"I think they'll wait on the outskirts and hope for either an uprising or that Gaddafi decided to call it a day and leaves," said David Hartwell, Middle East analyst for IHS Jane's. "If they do go in, they could find it very difficult and they will be keen to avoid that. It's relatively obvious that NATO has been providing close air support for the rebels."

    "That's one thing in open countryside or lightly populated areas -- although it pushes the Security Council mandate, to put it mildly -- but it would be almost impossible in Tripoli."

    KEY FIGURES ALREADY GONE?

    Gaddafi's government seems keen to broker some kind of last-minute ceasefire that would keep them in power. But few believe either the rebels or NATO would agree to that at this stage.

    In Paris, a diplomatic source said rebel cells undercover in Tripoli were putting into action plans prepared months ago. He said, however, the rebels were under orders not to enact revenge killings or summary executions against senior members of Gaddafi's camp.

    Saad Djebbar, a former lawyer for the Libyan government, told Reuters he believed many key figures loyal to Gaddafi had already fled to other countries in Africa such as Niger, Mali and Chad where they had good contacts.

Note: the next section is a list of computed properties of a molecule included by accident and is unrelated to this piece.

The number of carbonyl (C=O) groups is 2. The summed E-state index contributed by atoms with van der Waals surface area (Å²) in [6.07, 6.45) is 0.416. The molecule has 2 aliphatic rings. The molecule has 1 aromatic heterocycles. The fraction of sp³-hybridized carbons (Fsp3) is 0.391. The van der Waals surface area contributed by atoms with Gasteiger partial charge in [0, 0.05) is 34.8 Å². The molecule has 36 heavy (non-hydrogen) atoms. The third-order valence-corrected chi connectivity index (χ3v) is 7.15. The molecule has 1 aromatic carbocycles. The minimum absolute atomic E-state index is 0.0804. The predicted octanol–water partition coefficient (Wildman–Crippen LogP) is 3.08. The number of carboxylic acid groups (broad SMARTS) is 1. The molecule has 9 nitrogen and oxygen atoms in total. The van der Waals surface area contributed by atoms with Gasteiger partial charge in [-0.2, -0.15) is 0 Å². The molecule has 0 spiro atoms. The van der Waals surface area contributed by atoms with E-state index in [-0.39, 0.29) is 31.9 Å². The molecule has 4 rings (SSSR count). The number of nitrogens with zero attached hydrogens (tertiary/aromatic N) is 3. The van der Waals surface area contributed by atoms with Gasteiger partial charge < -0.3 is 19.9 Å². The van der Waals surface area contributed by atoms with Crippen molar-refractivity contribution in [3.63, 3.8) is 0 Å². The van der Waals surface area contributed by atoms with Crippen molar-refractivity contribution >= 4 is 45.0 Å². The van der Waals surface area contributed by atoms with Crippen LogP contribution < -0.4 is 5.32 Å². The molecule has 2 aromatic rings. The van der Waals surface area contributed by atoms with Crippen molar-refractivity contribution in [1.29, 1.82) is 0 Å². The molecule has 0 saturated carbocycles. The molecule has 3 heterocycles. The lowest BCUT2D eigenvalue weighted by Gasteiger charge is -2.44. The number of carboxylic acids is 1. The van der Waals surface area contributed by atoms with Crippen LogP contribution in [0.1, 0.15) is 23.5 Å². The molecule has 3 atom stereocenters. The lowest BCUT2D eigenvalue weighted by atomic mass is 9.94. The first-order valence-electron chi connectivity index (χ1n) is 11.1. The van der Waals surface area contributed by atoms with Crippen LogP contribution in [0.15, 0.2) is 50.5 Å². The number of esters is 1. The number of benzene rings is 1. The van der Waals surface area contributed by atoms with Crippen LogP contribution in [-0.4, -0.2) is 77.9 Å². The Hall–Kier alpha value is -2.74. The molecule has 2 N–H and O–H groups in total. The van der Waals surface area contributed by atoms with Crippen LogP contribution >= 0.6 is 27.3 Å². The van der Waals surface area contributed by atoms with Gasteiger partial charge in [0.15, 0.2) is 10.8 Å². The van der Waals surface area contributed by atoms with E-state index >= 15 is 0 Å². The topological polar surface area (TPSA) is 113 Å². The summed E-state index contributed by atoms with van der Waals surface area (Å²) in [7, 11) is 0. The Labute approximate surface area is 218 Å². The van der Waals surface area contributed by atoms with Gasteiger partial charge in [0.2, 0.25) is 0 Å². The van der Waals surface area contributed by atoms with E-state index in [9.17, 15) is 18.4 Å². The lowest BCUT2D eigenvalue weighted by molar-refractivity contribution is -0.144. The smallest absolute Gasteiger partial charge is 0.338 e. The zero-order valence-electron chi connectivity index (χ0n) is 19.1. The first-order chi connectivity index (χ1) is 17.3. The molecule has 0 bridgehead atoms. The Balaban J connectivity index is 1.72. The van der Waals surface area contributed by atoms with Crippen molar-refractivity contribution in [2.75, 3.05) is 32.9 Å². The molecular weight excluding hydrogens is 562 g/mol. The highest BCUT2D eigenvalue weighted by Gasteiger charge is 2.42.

"The big sharks have already left the scene, he said. "It's not going to be Stalingrad. Tripoli is very small. People know each other. People negotiate their way forward. Gaddafi is bound to have some people who will put up a symbolic fight. But these are mostly thugs and there is no organized force left of any size to check the rebels."

    If the rebels are wrong and significant Gaddafi forces remain, strategists say they could be in serious trouble. Urban warfare is notoriously challenging and bloody, giving a clear advantage to the defender, while some doubt the opposition have sufficient supply lines to sustain an offensive.

    "The costliness of urban fighting cannot be overestimated," said political risk consultancy Stratfor in a note. "Such warfare requires a well-trained force with high morale, and the rebel forces in the west are known to be few in number... and extremely ill-trained."

    The key battle now, Stratfor said, was psychological -- with the rebel agenda to paint a picture of inevitable victory that would enthuse new uprisings and prompt Gaddafi loyalists to abandon their cause to save their necks.

    GADDAFI CHOICES KEY

    Much, of course, will depend on how Gaddafi himself chooses to play the endgame. He could still perhaps go into either internal or external exile or simply try to copy Iraqi leader Saddam Hussein and disappear into the post-war chaos.